The rest of the form should be pretty straightforward. You'll describe your entity, etc., then click "Submit". Google should respond to your request, but sometimes it takes days or weeks for them to do so.
Where does the info for a Knowledge Panel come from?
One of the main places Knowledge Graph looks for content is Wikipedia - especially for branded Knowledge Panels.
A fully formed Wikipedia article that has been peer reviewed and contains images, references, and citations is very helpful in every brand's effort to engineer its Knowledge Graph data. Essentially, you'll need a Wikipedia article before you can have a branded Knowledge Graph (but not always, just most of the time).
Before you can have Wikipedia bless you with an article you'll need trusted reference-able information online that can be cited.
So the first thing to do is get online publications to write great things about you. Then build a Wikipedia article. Then do the rest of the things you'll need to do to reach that golden apex of internet notoriety - the Knowledge Graph.
WikiData is a structured data repository that people and machines can update. WikiData uses structured markup so that machines can easily read the information. It is a highly organized language structure readable by search engine algorithms. Wikidata articles are often created by machines but improved by people. Anyone can update Wikidata. Wikidata succeeded the now-defunct Freebase.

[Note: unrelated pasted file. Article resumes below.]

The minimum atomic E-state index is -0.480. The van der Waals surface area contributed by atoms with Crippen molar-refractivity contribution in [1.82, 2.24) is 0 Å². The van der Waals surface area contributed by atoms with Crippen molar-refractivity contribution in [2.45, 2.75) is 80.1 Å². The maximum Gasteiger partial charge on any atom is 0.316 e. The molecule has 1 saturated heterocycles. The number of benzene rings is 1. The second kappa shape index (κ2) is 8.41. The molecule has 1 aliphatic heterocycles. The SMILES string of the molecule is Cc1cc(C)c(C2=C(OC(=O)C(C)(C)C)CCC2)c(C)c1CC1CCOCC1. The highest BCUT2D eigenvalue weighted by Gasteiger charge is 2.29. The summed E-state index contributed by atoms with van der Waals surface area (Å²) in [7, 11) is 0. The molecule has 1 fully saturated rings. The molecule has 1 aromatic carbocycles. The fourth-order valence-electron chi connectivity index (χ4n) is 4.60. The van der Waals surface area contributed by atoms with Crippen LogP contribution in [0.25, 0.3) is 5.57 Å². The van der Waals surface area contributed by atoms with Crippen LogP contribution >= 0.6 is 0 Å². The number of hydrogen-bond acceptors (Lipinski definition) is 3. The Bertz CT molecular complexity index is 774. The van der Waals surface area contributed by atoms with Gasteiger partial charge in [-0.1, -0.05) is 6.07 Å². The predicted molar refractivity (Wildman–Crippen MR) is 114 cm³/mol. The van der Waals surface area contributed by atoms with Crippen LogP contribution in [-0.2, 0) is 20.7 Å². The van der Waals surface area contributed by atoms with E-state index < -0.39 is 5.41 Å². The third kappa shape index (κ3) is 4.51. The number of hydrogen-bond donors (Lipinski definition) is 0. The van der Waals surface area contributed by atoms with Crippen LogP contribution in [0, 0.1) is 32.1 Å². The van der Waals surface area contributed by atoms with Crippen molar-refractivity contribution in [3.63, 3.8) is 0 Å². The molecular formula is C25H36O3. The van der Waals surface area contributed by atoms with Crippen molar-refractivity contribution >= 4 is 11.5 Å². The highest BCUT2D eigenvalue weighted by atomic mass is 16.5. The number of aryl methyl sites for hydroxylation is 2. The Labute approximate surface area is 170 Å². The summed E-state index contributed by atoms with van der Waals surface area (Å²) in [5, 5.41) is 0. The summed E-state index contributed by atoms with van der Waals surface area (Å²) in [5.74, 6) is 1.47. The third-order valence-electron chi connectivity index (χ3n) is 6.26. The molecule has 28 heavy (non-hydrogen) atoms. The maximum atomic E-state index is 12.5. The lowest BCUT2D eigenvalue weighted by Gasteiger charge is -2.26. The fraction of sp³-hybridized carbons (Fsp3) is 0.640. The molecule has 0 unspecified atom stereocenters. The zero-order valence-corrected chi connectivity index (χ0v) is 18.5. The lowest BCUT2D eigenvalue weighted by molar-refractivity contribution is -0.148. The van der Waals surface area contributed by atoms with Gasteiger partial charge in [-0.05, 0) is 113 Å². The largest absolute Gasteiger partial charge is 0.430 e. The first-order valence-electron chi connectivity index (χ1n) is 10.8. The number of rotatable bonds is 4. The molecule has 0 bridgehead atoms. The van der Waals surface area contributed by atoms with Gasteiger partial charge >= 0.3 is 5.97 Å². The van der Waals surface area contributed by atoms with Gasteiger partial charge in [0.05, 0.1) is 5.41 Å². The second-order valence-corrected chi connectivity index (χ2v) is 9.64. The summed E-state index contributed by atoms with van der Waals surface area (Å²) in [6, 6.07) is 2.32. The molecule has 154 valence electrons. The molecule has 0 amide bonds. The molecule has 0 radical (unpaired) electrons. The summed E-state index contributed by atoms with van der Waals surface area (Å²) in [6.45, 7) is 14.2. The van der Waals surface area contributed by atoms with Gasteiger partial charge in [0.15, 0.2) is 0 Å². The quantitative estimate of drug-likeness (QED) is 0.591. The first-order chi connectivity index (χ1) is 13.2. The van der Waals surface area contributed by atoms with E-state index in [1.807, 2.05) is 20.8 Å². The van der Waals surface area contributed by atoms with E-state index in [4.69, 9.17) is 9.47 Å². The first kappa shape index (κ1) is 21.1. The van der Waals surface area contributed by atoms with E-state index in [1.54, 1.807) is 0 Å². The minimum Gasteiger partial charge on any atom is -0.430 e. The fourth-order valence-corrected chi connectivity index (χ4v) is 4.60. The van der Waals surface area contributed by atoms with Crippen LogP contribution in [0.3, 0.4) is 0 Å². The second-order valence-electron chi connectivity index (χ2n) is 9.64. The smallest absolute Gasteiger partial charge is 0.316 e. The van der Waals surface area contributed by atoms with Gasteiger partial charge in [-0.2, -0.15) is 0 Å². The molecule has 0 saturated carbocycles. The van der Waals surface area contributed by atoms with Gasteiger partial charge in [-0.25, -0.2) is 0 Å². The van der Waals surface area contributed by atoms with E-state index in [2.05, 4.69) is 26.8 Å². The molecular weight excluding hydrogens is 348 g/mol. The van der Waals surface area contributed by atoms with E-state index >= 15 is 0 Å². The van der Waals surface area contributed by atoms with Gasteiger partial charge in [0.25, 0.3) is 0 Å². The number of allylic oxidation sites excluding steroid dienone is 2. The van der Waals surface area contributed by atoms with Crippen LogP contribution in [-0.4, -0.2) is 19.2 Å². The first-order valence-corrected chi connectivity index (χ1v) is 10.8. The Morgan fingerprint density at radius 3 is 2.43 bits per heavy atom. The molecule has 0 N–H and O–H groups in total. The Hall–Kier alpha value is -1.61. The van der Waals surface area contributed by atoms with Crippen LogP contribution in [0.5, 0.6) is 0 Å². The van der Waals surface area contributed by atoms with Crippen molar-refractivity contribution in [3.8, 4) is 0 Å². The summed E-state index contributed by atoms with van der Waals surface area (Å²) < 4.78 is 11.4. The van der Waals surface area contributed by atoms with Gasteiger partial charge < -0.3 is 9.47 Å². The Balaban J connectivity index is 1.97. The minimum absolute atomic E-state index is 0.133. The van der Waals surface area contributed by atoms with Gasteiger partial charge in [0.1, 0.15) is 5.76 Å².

Local business results are different
The example of a Google Panel graphic using Steve Jobs describes how sources are used for a famous person. But business results are different - especially local ones. For this Google seems to use Google Plus business articles as a primary source of information for the contents of the graph.
Schema markup is a microdata language originally developed by Google, Bing, and Yahoo. Schema markup helps search engines understand content better.
Adding schema markup to web articles you control can positively affect how your brand is seen in search results (online reputation management). Schema.org is the first place to visit to learn more about it, specifically their article on Organization of Schemas. For brands, one of the most important types of microdata formatting includes the "Organization" schema. It includes address, brand, founder information, legal name, location, and much more.
Here is an example of how a company might use microdata for their organization. This data would be placed in the HTML of a website to tell search engines more about the description of the company and the address:
A site like Schema Creator can help with the creation of micro data.
Enterprise search results and Knowledge Panel
Large companies don't just have more people (and money) than most small businesses; they also have different data sources. Many large companies are public, meaning they have stock, which means financial results. In this case, Google uses Google Finance results.
Other factors affecting Knowledge Panel results
- Location: The IP address a searcher is using. This gives away their probable location and flavor results, especially those of local businesses.
- Social media profiles of subject entities. Twitter and Facebook account information could show up.
- Actual queries of people over time craft the information contained in the graph.